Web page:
Inference:

This is the most important skill you need to develop for successful reverse engineering. It’s all about making logical deductions from your measurements, based on the fact that the original part was designed by another human. For instance, if you measured a part like the image above, it might come out to 3.99″ instead of 4.00″. You can probably infer that the person who designed intended it to be 4.00″, and that the 0.01″ difference was probably a result of manufacturing tolerances, or a slight error in measurement.

As humans, we like to use nice even numbers when we design parts. Lengths, diameters, and radii are usually round numbers in the design phase. Angles are usually even divisions of 90 degrees—almost always something like 15°, 45°, or 60°. Of course, the caveats here are measurements that either the designer didn’t explicitly specify (like the hypotenuse length of a triangle), or when the designer has to use a specific measurement to interface with another part or has a similar design constraint (like with an injection molded part, where you need a draft angle of 1 or 2 degrees).

When making inferences, you’ll also need to take into account whether the designer was working with metric units or standard units. If you take a measurement with your calipers and it comes out to 0.197″, you might assume it’s due to manufacturing and guess it to be 0.200″. When, in reality your calipers were actually rounding up 0.19685″, which is exactly 5mm.

The Process:

I use a basic workflow of five steps when reverse engineering a part. As when you’re designing a part from scratch, you should start with a rough shape and add features to make it more detailed.

Step 1: Determine units

Start by asking yourself where the part was made, and more specifically where it was designed. A part originating outside of the United States is probably metric, but what if it was designed by an American company and simply manufactured overseas? Alternatively, what if it was designed overseas, but with the purpose of interfacing with an American product?

Let’s take a look at headphone plugs to illustrate the complexity of this problem. The original standard plug was an American design and the specifications call for a diameter of 1/4″ (6.35mm) on the barrel of the plug. The mini headphone jack, which became popular later and is probably what you have now, is exactly 3.5mm (0.137795″). I can’t find solid information on this, but I assume that’s because it was designed for international standards.

Once you have a hunch about the units being used, try taking some measurements in inches and millimeters on some major features, like the length, width, or diameter of the main body. See which (inches or millimeters) are closer to nice round numbers, while still keeping in mind that manufacturing is never perfect, and they probably won’t be dead on.

Step 2: Important primitives

Start by taking measurements of the main features of the part, and modeling those. It’s best to start with features that would be primitive solids, in order to get an accurate base. You also want your most accurate measurements (which are usually the first ones) to be the “important” features. These are features which affect the functionality of the part, such as where it will mate with another part.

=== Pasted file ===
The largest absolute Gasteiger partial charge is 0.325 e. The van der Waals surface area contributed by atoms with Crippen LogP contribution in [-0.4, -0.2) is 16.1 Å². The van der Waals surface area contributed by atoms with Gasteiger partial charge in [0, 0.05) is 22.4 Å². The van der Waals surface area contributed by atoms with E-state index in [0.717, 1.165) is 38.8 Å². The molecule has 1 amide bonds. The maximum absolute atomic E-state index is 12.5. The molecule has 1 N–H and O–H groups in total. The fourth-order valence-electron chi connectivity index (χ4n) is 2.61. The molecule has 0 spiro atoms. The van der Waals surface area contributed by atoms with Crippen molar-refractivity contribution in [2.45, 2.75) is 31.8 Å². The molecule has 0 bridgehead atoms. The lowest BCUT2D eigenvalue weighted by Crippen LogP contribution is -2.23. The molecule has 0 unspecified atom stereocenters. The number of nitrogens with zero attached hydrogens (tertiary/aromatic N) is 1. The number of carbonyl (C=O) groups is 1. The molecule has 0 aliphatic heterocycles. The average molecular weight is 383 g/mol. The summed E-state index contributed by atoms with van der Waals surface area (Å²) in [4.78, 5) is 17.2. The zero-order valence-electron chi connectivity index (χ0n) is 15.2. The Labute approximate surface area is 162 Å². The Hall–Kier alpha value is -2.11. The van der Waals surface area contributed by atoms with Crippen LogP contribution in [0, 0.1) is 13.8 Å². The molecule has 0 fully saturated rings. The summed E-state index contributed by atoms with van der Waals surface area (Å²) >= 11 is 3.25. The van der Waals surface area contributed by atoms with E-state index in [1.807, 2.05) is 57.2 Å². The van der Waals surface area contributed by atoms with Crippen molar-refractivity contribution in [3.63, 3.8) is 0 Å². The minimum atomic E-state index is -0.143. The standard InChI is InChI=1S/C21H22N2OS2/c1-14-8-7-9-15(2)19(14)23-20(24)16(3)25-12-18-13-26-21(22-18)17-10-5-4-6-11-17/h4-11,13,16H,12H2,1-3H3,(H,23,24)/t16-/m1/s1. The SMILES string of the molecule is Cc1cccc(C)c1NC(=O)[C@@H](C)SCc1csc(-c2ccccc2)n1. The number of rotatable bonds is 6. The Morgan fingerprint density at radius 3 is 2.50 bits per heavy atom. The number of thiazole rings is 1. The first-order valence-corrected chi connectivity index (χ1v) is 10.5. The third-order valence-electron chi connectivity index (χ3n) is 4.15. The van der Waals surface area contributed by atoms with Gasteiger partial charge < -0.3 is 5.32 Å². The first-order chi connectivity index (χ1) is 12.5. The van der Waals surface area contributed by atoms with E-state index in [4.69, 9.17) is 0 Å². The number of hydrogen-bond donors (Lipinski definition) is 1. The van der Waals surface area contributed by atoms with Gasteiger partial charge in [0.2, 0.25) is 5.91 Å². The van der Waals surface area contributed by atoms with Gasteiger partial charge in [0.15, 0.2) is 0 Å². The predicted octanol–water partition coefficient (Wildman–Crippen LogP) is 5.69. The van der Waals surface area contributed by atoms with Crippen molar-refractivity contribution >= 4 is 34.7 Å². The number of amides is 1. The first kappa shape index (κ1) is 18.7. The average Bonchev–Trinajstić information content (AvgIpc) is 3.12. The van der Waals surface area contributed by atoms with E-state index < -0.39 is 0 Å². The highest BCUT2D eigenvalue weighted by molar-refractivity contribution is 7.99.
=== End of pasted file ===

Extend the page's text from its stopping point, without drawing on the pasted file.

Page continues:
Using the headphone plug as an example again, you can see that the plug barrel is very important to the functionality of the part. It’s what interfaces with the audio output device’s jack, and so it’s critical to get those measurements as accurate as possible. The body of the plug is used for two things: to house the wire connections, and to provide a gripping surface. Neither of those things is especially dependent on accurate dimensions. Therefore, you should start with designing the plug barrel — specifically by beginning with a cylinder based on the overall length of the barrel and its diameter.

Step 3: Unimportant Primitives

Next, it’s a good idea to go ahead and model the rest of the primitives that aren’t as important. The reason you want to do this before getting to the details of the important parts is simply a matter of logistics. It can sometimes be difficult to add major features without a nice “clean” primitive to reference. There are ways around that of course, but it’s usually best to have a complete “rough-in” of your part before you begin with the detail work.

Step 4: Important Details

Now that you’ve got your rough part, it’s time to start adding the important details. This is the most difficult part of the entire process, as those details are hard to measure but are still essential to the functionality of the part.

For this plug, you need to get measurements for each of the two revolved cuts into the primary cylinder that you started with. To do this, you need their diameters (5 and 6), as well as information on their positions (1 and 3) and their widths (the difference between 2 and 1, and the difference between 4 and 3). Why measure from the tip, instead of from the other end? Because the tip is what actually fits into the female jack, so the distance of these features from the tip is more relevant than the distance from the grippy end. You also need to be careful not to stack tolerances — all measurements should be taken from a hard point. That’s because each measurement you take will have a margin of error, and you don’t want those errors to add up.